Five Surprising Things about Author Patti Stockdale

Patti Stockdale’s surprising answers:

1.      I temped as a receptionist for a professional football team. On day one, I answered the phone with the wrong team name. The caller, the general manager, said, “You’re lucky it’s me.”  Excellent point!

2.      I’m obsessed with tea. Hot or cold, it doesn’t matter.

3.      The sweetest rejection notice I ever received was from Frances Foster, the editor for a Newberry Medal award-winning bookHer letter still hangs on my bulletin board and still makes me smile.

4.      I love karaoke. My go-to song: Build Me Up Buttercup.

5.      Eli Whitney, the person who invented the cotton gin, is my relative. I still remember my great-grandma, who was a Whitney. Weirdly, my daughter married a man with the last name – wait for it, Whitney.


This karaoke gal’s first historical novel is the delightful Three Little Things.

Debbie Macomber’s endorsement: “I fell in love with Aron and Hattie.”

One forbidden love. Two broken hearts. Three little things.

“A well-drawn cast of supporting characters creates a strong sense of community, and colorful colloquialisms (“whip-thin and homely as a cow pie”) add flavor. Lovers of G-rated historical romance will be charmed by this earnest, emotionally vulnerable connection between these young lovers.” – Publisher’s Weekly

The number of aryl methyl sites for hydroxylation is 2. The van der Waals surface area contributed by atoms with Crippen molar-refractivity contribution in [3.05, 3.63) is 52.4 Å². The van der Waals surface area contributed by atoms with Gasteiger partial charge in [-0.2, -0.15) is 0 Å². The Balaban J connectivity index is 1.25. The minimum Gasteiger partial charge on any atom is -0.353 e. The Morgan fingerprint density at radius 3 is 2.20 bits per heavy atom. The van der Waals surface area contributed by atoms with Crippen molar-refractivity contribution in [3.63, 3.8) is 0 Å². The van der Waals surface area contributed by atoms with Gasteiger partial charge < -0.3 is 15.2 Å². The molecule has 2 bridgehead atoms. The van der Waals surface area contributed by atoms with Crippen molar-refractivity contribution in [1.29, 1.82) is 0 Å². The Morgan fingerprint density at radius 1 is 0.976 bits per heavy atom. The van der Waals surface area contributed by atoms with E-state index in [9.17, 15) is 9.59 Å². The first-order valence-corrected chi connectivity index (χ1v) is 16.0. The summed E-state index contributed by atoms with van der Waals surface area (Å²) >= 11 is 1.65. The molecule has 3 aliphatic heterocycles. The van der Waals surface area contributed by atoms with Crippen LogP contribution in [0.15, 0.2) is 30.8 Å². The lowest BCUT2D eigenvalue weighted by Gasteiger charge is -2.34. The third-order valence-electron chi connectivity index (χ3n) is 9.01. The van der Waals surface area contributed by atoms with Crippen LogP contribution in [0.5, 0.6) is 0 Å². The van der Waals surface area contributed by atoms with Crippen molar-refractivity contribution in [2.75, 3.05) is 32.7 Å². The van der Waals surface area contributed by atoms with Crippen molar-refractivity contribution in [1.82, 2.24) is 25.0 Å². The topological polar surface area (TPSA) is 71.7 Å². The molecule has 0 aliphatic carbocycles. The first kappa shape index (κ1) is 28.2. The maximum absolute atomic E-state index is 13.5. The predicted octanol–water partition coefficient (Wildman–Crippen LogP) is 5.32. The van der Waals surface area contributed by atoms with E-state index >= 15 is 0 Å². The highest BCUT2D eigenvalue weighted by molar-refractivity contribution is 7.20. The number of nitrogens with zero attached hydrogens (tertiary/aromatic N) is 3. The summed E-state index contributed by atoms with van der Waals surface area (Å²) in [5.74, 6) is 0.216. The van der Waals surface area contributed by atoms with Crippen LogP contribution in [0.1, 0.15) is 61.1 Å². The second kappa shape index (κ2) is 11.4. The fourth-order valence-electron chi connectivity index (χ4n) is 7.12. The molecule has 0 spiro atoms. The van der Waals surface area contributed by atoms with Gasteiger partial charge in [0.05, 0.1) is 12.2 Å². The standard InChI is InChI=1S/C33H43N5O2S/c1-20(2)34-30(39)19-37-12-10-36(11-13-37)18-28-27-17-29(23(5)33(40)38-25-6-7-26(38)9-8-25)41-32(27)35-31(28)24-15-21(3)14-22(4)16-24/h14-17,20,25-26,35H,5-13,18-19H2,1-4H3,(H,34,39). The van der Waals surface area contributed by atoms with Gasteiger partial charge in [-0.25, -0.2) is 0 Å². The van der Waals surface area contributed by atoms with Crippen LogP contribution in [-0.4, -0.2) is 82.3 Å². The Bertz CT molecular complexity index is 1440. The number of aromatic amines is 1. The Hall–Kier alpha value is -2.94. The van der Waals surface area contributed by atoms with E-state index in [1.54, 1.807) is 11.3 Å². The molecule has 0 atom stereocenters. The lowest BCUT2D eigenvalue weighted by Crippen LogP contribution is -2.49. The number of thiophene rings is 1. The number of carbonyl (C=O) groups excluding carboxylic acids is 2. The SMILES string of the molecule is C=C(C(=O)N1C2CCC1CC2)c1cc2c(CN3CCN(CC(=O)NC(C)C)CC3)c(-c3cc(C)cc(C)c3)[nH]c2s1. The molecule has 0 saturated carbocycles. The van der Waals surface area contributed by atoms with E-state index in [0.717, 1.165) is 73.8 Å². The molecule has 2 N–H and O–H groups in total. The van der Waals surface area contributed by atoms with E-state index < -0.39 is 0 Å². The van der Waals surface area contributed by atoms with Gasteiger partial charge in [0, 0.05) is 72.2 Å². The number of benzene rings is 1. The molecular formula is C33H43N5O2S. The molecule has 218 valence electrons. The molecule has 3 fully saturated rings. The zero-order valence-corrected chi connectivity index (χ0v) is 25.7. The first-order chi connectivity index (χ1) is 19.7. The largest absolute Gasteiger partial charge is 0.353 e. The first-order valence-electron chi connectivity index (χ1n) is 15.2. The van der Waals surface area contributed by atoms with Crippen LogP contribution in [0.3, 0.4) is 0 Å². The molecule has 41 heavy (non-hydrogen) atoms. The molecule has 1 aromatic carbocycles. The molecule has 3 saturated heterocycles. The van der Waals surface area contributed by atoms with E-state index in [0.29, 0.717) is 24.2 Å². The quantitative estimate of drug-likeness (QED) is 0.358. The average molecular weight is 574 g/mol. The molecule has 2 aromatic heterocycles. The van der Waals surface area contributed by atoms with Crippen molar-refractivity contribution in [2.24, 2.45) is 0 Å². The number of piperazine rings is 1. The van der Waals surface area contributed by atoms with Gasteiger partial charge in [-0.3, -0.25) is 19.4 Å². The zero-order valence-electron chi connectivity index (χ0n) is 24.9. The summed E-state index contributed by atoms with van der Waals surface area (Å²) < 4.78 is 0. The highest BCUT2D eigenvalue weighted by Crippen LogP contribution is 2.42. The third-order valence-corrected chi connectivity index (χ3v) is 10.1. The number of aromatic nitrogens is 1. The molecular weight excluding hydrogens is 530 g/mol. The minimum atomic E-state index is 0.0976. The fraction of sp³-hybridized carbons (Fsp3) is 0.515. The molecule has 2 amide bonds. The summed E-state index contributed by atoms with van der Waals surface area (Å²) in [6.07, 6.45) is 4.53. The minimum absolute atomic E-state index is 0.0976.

Hattie Waltz should forget the troubled neighbor leaving for boot camp in 1917. He forgot about her ages ago. It had always been the Waltzs verses the Kregers, his family pitted against hers. When she hands him a farewell gift, a chemistry lesson unfolds. The good kind.

Arno Kreger can’t leave Iowa or his old man fast enough. He’s eager to prove his worth on the battlefield and stop blaming himself for his brother’s death. Before entering the train, he bumps into Hattie. He’s loved her forever, always from the sidelines, because nobody crosses Hattie’s pa.

One innocent letter soon morphs into many. Arno and Hattie share three little secrets in each letter and grow closer together. But he’s on his way to a war across the ocean, and she’s still in her father’s house. Their newfound love will need to survive dangers on both fronts.

Three Little Things is a delightful story set during World War I. Filled with a fetching cast of characters and borne along by Patti’s entertaining sense of humor, this is an engaging historical novel on many levels.

I look forward to more of Patti Stockdale’s terrific stories, which are in the publishing process.

Check out her winsome website called “Hope, History, and Happily Ever After.”


  1. All the best to Patti for the success of Three Little Things! (I haven’t heard “Fill Me Up, Buttercup,” in years. It’s playing in my head now!

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